AS and A Level: History of the USA, 1840-1968 essays
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372 AS and A Level History of the USA, 1840-1968 essays
- Marked by Teachers essays 3
- Peer Reviewed essays 12
Assess the significance of the role of individuals in reducing racial discrimination in the USA throughout the period 1877-1981.5 star(s)
This helped to relieve some who were less fortunate. On the other hand Du Bois took a route which directly campaigned for civil rights for African Americans; alike to Washington he achieved little due to the already widespread racial situation in the USA. It is noticeable that these individuals had no short term meaningful effect on reducing racial discrimination, however much was achieved long term as they created the path for the civil rights movement in the future, this was also aided with the work from the NACCP, which raised awareness of the racial discrimination situation in America.
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of racial equality but it was clearly not enough for the cause and attitudes like this of top politicians slowed down any progress in the development overall. Any additional help that could come through Government needed the placement of politicians willing to help racial equality, especially in the Deep South, but a lack of black voters in these states left clearly racist politicians with no intention of changing the racist laws that governed their state. The increase in voters during this period was not enough to sway the vote away from racist politicians and any progress in this way was clearly going to be a slow process.
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To what extent did the US president hinder rather than help the development of African American civil rights in the period from 1865-1992?3 star(s)
Although most hindered the development and were passive, by 1992 presidents had created Civil Rights for African Americans. In this essay I will be discussing the both side of the argument in which I will include the Presidents who helped the development of African American and those who hinder the development. Presidents hindered the development of African Americans Civil Rights because at the start of the time period they frequently held White Supremacist views. For example, Johnson at the start of the period can be seen as actively hindering the development of African American Civil Rights. Johnson clearly opposed civil right legislation as the civil war was his priority.
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This brought the beginning of the term 'Red Power' made by the younger generation, for the more militant side which increased popularity and support that the Native Americans had. It came from the influence of the progression that the black power were having and they wanted to have the same impact in publicity. Also in 1972, over the trial of broken treaties, they took over the bureau's offices and released that they government could be giving $400 to each family.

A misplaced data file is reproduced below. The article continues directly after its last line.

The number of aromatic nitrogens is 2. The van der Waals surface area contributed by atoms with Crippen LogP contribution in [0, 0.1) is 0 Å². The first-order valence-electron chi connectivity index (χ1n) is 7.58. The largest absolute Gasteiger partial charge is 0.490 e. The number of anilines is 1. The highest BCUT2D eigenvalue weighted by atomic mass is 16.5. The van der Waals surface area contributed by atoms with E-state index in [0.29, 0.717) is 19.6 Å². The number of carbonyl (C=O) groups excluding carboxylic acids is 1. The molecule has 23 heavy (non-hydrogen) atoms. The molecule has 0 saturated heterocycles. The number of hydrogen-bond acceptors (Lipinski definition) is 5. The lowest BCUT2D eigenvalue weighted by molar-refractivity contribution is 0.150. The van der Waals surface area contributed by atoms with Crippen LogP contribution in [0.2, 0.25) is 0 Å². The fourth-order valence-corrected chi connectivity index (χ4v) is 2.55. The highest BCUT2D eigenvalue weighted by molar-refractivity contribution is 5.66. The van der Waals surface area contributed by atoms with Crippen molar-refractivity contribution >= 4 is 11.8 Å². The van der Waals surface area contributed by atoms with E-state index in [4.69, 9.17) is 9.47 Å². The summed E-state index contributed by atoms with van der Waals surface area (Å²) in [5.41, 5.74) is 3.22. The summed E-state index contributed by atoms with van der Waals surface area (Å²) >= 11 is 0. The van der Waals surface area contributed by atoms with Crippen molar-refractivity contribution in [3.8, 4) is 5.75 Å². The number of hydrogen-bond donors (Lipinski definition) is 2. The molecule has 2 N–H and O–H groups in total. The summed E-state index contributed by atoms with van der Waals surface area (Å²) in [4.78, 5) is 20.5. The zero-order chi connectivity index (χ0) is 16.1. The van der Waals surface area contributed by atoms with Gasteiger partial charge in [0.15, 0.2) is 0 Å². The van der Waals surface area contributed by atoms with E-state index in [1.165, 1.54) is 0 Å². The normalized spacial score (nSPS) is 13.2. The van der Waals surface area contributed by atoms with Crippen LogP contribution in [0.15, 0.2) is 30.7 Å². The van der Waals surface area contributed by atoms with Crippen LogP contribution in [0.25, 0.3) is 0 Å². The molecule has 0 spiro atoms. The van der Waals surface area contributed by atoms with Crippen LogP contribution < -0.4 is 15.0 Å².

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To what extent was the 1920s a major turning point in the development of labour and trade union rights in the USA from 1865-1992?4 star(s)
For example, workers saw a rise in real wages and employers taking actions to improve working conditions by reducing working hours and introducing insurance benefits and pension plans. Henry Ford was an example of the "welfare capitalism" which characterised the 1920s, Ford Motor Company was the first big business to double the daily wage and introduce the 8 hour working day. Representatives were even able to meet with employers to discuss grievances over production and plant safety. These developments were clearly significant for labour rights as the fundamental right of working in a safe environment and negotiating conditions were established.
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Use sources A, B and C and your own knowledge. How far was the outbreak of the war of American Independence due to the lack of willingness of the American colonies to compromise in the years 1770 to 1775?4 star(s)
Because of this, by 1770 relations between British authorities and the leaders of the colonial legislatures had broken down. Moreover, events such as the Gaspee incident worsened relations between the American colonies and the British and it showed that the Colonists had no respect for the British policies and were not willing to compromise with the British' ideas to improve relations. In addition, source A suggests that due to the American colonies not abiding to the British policies throughout the 1760's the British felt that they couldn't trust the colonies to obey various regulations and restrictions that were needed for the colonists to have more freedom.
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Assess the view that the Supreme Court was the most important branch of federal government in assisting African Americans to achieve their civil rights in the period 1865-1992.4 star(s)
began as early as the 1870s, when cases like the Slaughterhouse case effectively undid the work of Congress, thanks to rulings by the Supreme Court. This case ruled that states were permitted to make laws affecting the rights of the citizens - a ruling that would allow southern states to make laws segregating black and white citizens. In fact, it almost went so far as to completely disregard the 14th Amendment, claiming it protected an person's individual rights, but not their civil rights - with one ruling, the Supreme Court effectively removed de jure equality for African Americans, and moved de facto equality further out of their reach.
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As alcohol became a luxury item increasing its appeal and demand to young people. Non-drinkers were also targeted as a means of improving sales due to the obvious profits to be made. This meant that by 1922 consumption began to rise steadily reaching the amount of 1.2 gallons of alcohol per capita 1923, a huge leap compared to the 0.8 gallons consumed in 1919 before prohibition. Driven by the opportunity to satisfy demand and make a profit a network of illegal bootleggers and speakeasies emerged.